Silk Road is an online black marketplace that was operated as a Tor hidden service – making it the perfect place to do shady transactions online, such as buying and selling illegal drugs, finding hackers for hire, hiring hitmen and more.
On Wednesday, the Federal Bureau of Investigation seized the Silk Road’s domain, shutting it down and arresting Ross William Ulbricht, the person allegedly behind the virtual black marketplace’s operations. What the FBI discovered goes far beyond what was previously suspected.
According to Gawker’s Adrian Chen, the FBI obtained a mirror of the server used by Silk Road to hide its business from law enforcement in an unidentified foreign country. Previous Silk Road revenue was estimated at about $22 million of total sales a year, but the investigation discovered that it boasted over $1.6 billion in sales from 2011-2013, which resulted in $80 million in commissions, and that Ulbricht “alone has controlled the massive profits generated from the operation of the business.”
Bitcoin was the primary currency for Silk Road transactions as it provided a way for buyers and sellers to keep their anonymity. The investigation discovered that from February 2011 until July 2013, Silk Road’s revenues totaled 9,519,664 bitcoins, which is almost a many as the total number of bitcoins in circulation – currently 11,744,575. This shows that bitcoin fueled the black market, which at first glance doesn’t seem to bode well for the future of the cryptocurrency.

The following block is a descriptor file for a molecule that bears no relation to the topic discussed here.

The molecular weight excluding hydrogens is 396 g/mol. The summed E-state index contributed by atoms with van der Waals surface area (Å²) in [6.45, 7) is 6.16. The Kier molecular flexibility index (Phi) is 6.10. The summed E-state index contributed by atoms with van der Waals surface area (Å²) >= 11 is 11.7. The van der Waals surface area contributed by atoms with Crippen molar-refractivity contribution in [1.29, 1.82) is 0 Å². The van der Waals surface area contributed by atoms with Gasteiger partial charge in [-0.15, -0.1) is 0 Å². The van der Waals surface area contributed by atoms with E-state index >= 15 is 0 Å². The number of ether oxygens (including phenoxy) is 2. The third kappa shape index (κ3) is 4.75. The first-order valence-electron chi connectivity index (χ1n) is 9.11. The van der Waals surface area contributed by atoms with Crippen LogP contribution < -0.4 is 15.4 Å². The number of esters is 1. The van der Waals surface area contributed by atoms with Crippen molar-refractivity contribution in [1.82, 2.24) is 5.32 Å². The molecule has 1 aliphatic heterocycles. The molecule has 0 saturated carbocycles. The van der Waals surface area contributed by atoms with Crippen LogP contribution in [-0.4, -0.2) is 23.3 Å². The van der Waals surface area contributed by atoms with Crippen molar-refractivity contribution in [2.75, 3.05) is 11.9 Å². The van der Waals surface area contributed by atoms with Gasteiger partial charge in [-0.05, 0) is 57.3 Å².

The Silk Road shut down initially caused a bit of panic in the bitcoin community, as many were quick to sell their virtual goods, while others, like the the nonprofit Digital Citizens Alliance who purchased bitcoins for the sake of investigation, reported that their bitcoins just vanished.
This incident could put a great strain in bitcoin’s reputation as a reliable anonymous currency, as investigations showed that it’s not entirely anonymous – the truth is that purchases made using bitcoin can be tracked down.
“This goes to show you that even though this is an anonymous currency, if you use it for illegal purposes, you will get caught,” Garth Bruen, president of the KnujOn spam-reporting service and a member of the DCA’s advisory board, told the Washington Post.
So is this the end for bitcoin? Not by a long shot.
Some suggest that bitcoin could actually use the incident to its advantage by showing that bitcoin is not only meant for online shady transactions. The fact that bitcoin was successfully used on the Silk Road shows that it is a viable digital currency for legitimate transactions as well. There are already online shops accepting bitcoin as payment, so with its negative side severed, more people might begin to trust it.
“[F]or anybody wanting to see the broader adoption of bitcoin, the shuttering of Silk Road should be considered a necessary and very welcome step — and one which will help support its value over the medium term. Sure, the price fell today — but not egregiously so: it was about $140 in the morning, briefly fell as far as $110, and is now back to $125. By bitcoin standards, that’s a surprisingly low amount of volatility on a big-news day. And with Silk Road gone, a significant source of downside tail risk has now been effectively removed from the bitcoinverse,” writes Felix Salmon in Reuters.
The Silk Road incident could well prove to be bitcoin’s redemption, especially if those involves in illegal transactions are forced to use other methods.